God leads Israel as a pillar of cloud by day and a pillar of fire by night. When they’re camped, the pillar of cloud and fire is always above the Tabernacle, and divine fire burns on the altar, a portable mountain of God.

When Solomon dedicates the temple, God once again brings down fire from heaven and kindles the altar.

When Solomon had finished praying, fire came down from heaven and consumed the burnt offering and the sacrifices; and the glory of the LORD filled the temple. And the priests could not enter the house of the LORD, because the glory of the LORD had filled the LORD’S house. When all the children of Israel saw how the fire came down, and the glory of the LORD on the temple, they bowed their faces to the ground on the pavement, and worshiped and praised the LORD, saying: “For He is good, For His mercy endures forever.”Then the king and all the people offered sacrifices before the LORD. (2 Chr. 7:1-4)

When Elijah faces the prophets of Baal, he calls down divine fire from heaven to consume the sacrifice.

And it came to pass, at the time of the offering of the evening sacrifice, that Elijah the prophet came near and said, “LORD God of Abraham, Isaac, and Israel, let it be known this day that You are God in Israel and I am Your servant, and that I have done all these things at Your word. “Hear me, O LORD, hear me, that this people may know that You are the LORD God, and that You have turned their hearts back to You again.” Then the fire of the LORD fell and consumed the burnt sacrifice, and the wood and the stones and the dust, and it licked up the water that was in the trench. Now when all the people saw it, they fell on their faces; and they said, “The LORD, He is God! The LORD, He is God!” And Elijah said to them, “Seize the prophets of Baal! Do not let one of them escape!” (1 Ki. 18:36-40)

Days later, when Elijah flees into the desert, he meets God once again on Mount Sinai. All the things that happened with Moses happen again: storm, fire, and earthquake…but God is not in them. Then God comes to him in a still, small voice.

Then He said, “Go out, and stand on the mountain before the LORD.” And behold, the LORD passed by, and a great and strong wind tore into the mountains and broke the rocks in pieces before the LORD, but the LORD was not in the wind; and after the wind an earthquake, but the LORD was not in the earthquake; and after the earthquake a fire, but the LORD was not in the fire; and after the fire a still small voice. (1 Ki. 19:11-12)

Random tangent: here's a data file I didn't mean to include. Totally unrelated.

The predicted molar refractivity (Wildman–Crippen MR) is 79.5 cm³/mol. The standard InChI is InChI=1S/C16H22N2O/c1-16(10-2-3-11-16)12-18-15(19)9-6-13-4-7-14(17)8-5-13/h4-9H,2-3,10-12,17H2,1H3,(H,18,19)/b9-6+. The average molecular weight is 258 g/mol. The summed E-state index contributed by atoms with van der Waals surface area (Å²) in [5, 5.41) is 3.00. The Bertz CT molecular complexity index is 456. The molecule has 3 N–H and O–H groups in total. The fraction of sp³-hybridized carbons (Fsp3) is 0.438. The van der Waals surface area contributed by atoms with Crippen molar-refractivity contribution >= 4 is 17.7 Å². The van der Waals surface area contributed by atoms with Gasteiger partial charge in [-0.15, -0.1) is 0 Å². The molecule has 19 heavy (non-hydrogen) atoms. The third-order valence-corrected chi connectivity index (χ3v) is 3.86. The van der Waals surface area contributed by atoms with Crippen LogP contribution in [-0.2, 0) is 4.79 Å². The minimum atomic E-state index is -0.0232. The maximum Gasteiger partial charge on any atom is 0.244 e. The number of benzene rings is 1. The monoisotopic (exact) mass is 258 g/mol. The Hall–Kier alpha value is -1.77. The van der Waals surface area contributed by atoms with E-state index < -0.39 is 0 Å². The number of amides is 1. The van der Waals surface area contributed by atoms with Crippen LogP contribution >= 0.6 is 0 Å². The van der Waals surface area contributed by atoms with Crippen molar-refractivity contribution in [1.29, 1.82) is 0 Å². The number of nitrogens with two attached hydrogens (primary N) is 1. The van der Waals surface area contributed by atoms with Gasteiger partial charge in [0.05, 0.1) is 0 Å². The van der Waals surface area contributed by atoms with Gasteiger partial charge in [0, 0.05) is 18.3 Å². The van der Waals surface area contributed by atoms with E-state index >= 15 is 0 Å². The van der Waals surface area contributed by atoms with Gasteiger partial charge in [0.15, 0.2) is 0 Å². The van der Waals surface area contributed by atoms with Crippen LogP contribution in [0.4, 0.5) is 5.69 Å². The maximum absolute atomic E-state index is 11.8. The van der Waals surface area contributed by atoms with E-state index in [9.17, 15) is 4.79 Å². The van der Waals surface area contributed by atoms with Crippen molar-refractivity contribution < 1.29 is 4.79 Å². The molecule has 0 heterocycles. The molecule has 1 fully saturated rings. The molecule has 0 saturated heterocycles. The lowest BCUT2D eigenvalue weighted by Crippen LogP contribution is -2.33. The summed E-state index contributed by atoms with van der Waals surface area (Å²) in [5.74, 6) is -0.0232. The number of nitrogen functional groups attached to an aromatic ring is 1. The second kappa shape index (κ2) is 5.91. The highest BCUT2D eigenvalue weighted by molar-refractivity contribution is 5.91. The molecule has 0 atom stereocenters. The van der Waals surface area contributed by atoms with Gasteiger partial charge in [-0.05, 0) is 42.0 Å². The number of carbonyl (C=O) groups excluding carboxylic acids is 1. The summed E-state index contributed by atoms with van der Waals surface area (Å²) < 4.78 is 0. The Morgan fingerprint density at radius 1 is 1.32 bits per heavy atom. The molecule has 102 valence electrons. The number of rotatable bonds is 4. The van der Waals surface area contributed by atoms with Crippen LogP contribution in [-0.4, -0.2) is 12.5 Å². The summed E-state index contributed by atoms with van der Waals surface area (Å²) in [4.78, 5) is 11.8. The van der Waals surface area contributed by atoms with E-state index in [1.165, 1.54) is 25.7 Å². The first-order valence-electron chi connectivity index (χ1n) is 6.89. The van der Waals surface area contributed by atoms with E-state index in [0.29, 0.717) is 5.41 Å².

After the resurrection, Jesus told His disciples to go disciple the nations, but to wait in Jerusalem until they received the Holy Spirit. When the Spirit came on Pentecost, he came as God had come on Sinai: a mighty rushing wind and fire. But this time, the fire is not in just one place: one mountain, one altar, one pillar of fire. There are tongues of fire on every believer’s head.

When the Day of Pentecost had fully come, they were all with one accord in one place. And suddenly there came a sound from heaven, as of a rushing mighty wind, and it filled the whole house where they were sitting. Then there appeared to them divided tongues, as of fire, and one sat upon each of them. And they were all filled with the Holy Spirit and began to speak with other tongues, as the Spirit gave them utterance. (Acts 2:1-4)

And just like with Elijah on the mountain, the real power’s not in the fire. The real power’s in the voice that comes after the fire: everyone hears the wonderful works of God in their own language, and 3,000 people are added to the church that day.

Now there’s a temptation that hits us, as soon as we start to talk about how every believer has this. We stop thinking it’s special. We mentally put it with omnipresence. Everybody has it. It’s no big deal. No.

Do you understand the picture God is painting here? Every believer is the burning bush, Mount Sinai, the pillar of fire, the Tabernacle, the Temple, all rolled into one. This is not just omniscience; God is specifically present in you in a way that He is not present with everybody. When you walk into a room full of unbelievers, the fire of God just walked in — and remember, after the fire comes a voice. What will you say? It matters!


Going to Extremes

21 April 2020

I had occasion to speak on Deuteronomy 14:22-26 and Matthew 21:12-17 at Faith Community Church in Littleton, CO on March 22nd. Owing to plague-driven necessity, the sermon was pre-recorded. You can find the video link here. If you prefer audio, see below.

You might also want to read Speaking with an Edge.